Histamine-containing mast cells and their relationship to NGFr-immunoreactive nerves in prurigo nodularis: a reappraisal

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Abstract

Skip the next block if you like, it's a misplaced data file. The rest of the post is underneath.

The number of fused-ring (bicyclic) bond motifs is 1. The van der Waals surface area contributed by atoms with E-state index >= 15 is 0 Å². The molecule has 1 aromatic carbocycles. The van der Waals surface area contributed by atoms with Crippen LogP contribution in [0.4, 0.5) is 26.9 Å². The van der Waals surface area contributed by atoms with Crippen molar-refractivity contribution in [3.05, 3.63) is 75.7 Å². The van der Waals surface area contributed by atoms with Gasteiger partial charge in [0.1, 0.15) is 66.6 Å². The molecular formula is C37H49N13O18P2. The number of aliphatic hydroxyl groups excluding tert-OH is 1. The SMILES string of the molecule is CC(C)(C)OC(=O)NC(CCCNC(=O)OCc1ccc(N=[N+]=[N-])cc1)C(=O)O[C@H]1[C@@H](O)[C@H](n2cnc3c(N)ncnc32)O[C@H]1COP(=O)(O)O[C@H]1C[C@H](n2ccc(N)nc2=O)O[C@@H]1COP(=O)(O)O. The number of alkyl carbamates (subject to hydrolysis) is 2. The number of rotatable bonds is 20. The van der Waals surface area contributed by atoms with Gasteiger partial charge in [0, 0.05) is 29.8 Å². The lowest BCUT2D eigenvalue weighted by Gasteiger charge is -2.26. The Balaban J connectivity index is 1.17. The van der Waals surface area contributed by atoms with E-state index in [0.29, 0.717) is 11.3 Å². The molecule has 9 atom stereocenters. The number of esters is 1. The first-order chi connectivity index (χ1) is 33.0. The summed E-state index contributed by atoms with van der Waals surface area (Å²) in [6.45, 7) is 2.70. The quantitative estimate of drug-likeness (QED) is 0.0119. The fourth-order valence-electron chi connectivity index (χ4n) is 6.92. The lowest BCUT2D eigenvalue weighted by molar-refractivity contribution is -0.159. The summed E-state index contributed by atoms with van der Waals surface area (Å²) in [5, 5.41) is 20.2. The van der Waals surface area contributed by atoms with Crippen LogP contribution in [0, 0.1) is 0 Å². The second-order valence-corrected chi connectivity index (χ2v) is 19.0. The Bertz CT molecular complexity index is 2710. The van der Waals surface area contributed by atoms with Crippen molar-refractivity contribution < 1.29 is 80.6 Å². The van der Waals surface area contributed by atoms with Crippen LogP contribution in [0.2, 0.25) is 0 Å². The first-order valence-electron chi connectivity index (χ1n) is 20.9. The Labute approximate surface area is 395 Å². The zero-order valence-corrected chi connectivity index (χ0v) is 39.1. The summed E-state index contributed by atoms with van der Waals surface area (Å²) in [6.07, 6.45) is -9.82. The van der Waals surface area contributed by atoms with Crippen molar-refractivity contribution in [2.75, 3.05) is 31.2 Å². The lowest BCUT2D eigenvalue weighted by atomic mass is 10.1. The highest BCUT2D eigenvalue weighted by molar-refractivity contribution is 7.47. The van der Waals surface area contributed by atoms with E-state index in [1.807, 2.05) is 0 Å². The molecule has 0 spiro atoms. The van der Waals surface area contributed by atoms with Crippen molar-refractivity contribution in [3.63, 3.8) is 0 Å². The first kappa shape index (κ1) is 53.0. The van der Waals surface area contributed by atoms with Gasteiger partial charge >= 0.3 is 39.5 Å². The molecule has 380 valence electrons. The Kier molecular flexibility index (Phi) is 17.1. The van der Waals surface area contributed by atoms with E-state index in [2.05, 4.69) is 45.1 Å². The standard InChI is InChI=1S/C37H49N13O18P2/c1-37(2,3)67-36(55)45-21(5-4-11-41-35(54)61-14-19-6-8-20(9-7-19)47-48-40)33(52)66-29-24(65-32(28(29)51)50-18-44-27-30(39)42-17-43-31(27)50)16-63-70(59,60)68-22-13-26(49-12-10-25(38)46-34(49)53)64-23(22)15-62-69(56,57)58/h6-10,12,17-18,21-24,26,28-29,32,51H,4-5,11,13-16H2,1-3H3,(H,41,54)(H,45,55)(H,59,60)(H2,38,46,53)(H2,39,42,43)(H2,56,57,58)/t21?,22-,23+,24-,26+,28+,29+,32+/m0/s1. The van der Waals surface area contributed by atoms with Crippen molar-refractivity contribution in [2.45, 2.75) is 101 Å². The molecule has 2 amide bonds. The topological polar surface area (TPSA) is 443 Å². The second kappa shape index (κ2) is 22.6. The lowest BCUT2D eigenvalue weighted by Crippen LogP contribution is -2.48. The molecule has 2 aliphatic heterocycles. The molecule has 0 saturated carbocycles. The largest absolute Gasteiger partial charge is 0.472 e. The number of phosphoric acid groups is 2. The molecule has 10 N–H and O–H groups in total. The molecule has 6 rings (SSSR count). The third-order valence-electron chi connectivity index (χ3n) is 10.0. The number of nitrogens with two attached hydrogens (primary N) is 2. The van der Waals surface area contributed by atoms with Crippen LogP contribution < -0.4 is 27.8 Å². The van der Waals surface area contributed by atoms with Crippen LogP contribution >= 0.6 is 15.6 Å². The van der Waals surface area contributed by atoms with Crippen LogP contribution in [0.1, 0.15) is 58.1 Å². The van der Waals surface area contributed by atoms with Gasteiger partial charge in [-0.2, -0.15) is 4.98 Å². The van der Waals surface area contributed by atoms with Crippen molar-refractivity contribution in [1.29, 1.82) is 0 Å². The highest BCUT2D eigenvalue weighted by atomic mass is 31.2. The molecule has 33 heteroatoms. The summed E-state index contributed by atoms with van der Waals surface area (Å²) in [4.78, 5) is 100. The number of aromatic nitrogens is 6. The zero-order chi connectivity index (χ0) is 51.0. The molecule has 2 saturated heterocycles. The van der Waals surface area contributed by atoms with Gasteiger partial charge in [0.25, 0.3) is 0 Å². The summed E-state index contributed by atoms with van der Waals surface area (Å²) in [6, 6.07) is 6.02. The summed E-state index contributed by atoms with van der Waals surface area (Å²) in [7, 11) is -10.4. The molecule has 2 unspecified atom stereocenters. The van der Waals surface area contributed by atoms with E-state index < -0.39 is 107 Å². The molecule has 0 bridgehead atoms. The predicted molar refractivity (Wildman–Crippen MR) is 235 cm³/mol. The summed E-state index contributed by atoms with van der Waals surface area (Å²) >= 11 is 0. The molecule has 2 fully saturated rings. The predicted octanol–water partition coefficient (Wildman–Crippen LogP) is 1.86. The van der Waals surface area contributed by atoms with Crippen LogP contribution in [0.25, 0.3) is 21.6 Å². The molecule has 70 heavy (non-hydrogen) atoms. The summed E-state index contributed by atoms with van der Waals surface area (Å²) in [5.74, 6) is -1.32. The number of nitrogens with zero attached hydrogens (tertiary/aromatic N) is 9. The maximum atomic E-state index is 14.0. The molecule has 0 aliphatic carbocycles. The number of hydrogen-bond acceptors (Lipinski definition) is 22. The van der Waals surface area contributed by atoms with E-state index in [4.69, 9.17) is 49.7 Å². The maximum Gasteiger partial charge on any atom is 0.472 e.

The mast cell, which is a histamine-containing cell, has been found to have far more functions in skin inflammation than hitherto understood. To investigate the appearance of mast cells in prurigo nodularis, histamine immunohistochemistry in combination with nerve growth factor receptor (NGFr) double-staining as well as electron microscopic studies were performed. The results revealed that the histamine-containing cell number was increased in the lesional dermis. The mast cell size was also increased and the shape had become more dendritic. They tended to contact the epidermis and even infiltrated into it. In the histamine and NGFr double-staining, both an increased histamine-containing mast cell number and an increased number of NGFr-immunoreactive nerve fiber profiles were revealed in the upper dermis of the prurigo nodularis lesional skin. Mast cells were seen in close vicinity to NGFr-positive nerves and sometimes even seemingly to contact single nerve fibers. At the ultrastructural level, it is obvious that the mast cell bodies become larger, having more abundant cytoplasm and organelles (e.g. mitochondria), but comparatively fewer characteristic granules. Mast cells were often observed to sprout long dendrites, with or without granules. The cells were also frequently seen to contact other cell types, and a mast cell infiltration into the epidermis was also found. The statistical results of mast cell numbers showed a significant increase in prurigo nodularis lesional skin compared to the normal controls. The present results further indicate that mast cells, together with cutaneous nerve fibers, are actively involved in the pathogenesis of the disease.

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